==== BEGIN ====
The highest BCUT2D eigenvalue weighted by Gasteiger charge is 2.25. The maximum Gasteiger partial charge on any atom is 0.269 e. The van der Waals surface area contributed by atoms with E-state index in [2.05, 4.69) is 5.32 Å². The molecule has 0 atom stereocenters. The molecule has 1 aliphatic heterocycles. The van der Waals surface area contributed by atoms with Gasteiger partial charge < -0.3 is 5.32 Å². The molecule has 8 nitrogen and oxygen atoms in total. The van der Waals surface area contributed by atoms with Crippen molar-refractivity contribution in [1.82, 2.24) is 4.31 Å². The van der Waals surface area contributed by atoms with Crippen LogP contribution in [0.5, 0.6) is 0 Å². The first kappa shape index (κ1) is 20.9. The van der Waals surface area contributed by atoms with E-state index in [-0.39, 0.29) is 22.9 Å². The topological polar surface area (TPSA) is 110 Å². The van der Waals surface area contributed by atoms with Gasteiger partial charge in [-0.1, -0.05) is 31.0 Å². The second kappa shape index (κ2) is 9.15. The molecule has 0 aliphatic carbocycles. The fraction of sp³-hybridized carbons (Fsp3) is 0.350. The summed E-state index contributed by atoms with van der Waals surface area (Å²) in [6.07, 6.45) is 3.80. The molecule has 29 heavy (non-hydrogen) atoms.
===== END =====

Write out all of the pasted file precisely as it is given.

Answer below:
The highest BCUT2D eigenvalue weighted by Gasteiger charge is 2.25. The maximum Gasteiger partial charge on any atom is 0.269 e. The van der Waals surface area contributed by atoms with E-state index in [2.05, 4.69) is 5.32 Å². The molecule has 0 atom stereocenters. The molecule has 1 aliphatic heterocycles. The van der Waals surface area contributed by atoms with Gasteiger partial charge < -0.3 is 5.32 Å². The molecule has 8 nitrogen and oxygen atoms in total. The van der Waals surface area contributed by atoms with Crippen molar-refractivity contribution in [1.82, 2.24) is 4.31 Å². The van der Waals surface area contributed by atoms with Crippen LogP contribution in [0.5, 0.6) is 0 Å². The first kappa shape index (κ1) is 20.9. The van der Waals surface area contributed by atoms with E-state index in [-0.39, 0.29) is 22.9 Å². The topological polar surface area (TPSA) is 110 Å². The van der Waals surface area contributed by atoms with Gasteiger partial charge in [-0.1, -0.05) is 31.0 Å². The second kappa shape index (κ2) is 9.15. The molecule has 0 aliphatic carbocycles. The fraction of sp³-hybridized carbons (Fsp3) is 0.350. The summed E-state index contributed by atoms with van der Waals surface area (Å²) in [6.07, 6.45) is 3.80. The molecule has 29 heavy (non-hydrogen) atoms.